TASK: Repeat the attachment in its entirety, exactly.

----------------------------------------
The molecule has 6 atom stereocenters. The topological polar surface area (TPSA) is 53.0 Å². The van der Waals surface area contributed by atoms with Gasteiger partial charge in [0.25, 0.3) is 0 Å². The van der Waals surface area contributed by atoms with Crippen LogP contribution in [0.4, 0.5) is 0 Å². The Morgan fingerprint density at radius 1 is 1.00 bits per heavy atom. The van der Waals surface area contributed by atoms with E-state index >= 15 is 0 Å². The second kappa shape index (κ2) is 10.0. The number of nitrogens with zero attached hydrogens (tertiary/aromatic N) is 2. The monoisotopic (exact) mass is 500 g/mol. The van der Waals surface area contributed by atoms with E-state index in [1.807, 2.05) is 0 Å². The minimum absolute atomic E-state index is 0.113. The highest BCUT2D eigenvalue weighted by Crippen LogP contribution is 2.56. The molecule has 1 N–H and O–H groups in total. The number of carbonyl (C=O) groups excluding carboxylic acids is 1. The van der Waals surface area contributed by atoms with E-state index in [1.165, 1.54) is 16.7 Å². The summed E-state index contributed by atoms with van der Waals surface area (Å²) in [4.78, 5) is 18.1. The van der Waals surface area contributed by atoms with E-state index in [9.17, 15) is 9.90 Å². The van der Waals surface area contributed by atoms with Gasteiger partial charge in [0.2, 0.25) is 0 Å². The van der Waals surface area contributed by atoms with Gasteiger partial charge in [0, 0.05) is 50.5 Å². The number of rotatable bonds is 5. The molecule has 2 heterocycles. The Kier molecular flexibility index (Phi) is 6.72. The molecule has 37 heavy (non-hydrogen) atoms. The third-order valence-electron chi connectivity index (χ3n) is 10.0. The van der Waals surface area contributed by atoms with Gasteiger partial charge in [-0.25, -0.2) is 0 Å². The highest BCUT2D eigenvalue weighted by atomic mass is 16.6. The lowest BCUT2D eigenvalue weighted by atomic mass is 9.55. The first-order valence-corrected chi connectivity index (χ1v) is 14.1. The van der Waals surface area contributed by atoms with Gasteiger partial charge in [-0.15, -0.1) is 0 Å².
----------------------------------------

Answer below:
The molecule has 6 atom stereocenters. The topological polar surface area (TPSA) is 53.0 Å². The van der Waals surface area contributed by atoms with Gasteiger partial charge in [0.25, 0.3) is 0 Å². The van der Waals surface area contributed by atoms with Crippen LogP contribution in [0.4, 0.5) is 0 Å². The Morgan fingerprint density at radius 1 is 1.00 bits per heavy atom. The van der Waals surface area contributed by atoms with E-state index >= 15 is 0 Å². The second kappa shape index (κ2) is 10.0. The number of nitrogens with zero attached hydrogens (tertiary/aromatic N) is 2. The monoisotopic (exact) mass is 500 g/mol. The van der Waals surface area contributed by atoms with E-state index in [1.807, 2.05) is 0 Å². The minimum absolute atomic E-state index is 0.113. The highest BCUT2D eigenvalue weighted by Crippen LogP contribution is 2.56. The molecule has 1 N–H and O–H groups in total. The number of carbonyl (C=O) groups excluding carboxylic acids is 1. The van der Waals surface area contributed by atoms with E-state index in [1.165, 1.54) is 16.7 Å². The summed E-state index contributed by atoms with van der Waals surface area (Å²) in [4.78, 5) is 18.1. The van der Waals surface area contributed by atoms with E-state index in [9.17, 15) is 9.90 Å². The van der Waals surface area contributed by atoms with Gasteiger partial charge in [0.2, 0.25) is 0 Å². The van der Waals surface area contributed by atoms with Gasteiger partial charge in [0, 0.05) is 50.5 Å². The number of rotatable bonds is 5. The molecule has 2 heterocycles. The Kier molecular flexibility index (Phi) is 6.72. The molecule has 37 heavy (non-hydrogen) atoms. The third-order valence-electron chi connectivity index (χ3n) is 10.0. The van der Waals surface area contributed by atoms with Gasteiger partial charge in [-0.25, -0.2) is 0 Å². The highest BCUT2D eigenvalue weighted by atomic mass is 16.6. The lowest BCUT2D eigenvalue weighted by atomic mass is 9.55. The first-order valence-corrected chi connectivity index (χ1v) is 14.1. The van der Waals surface area contributed by atoms with Gasteiger partial charge in [-0.15, -0.1) is 0 Å².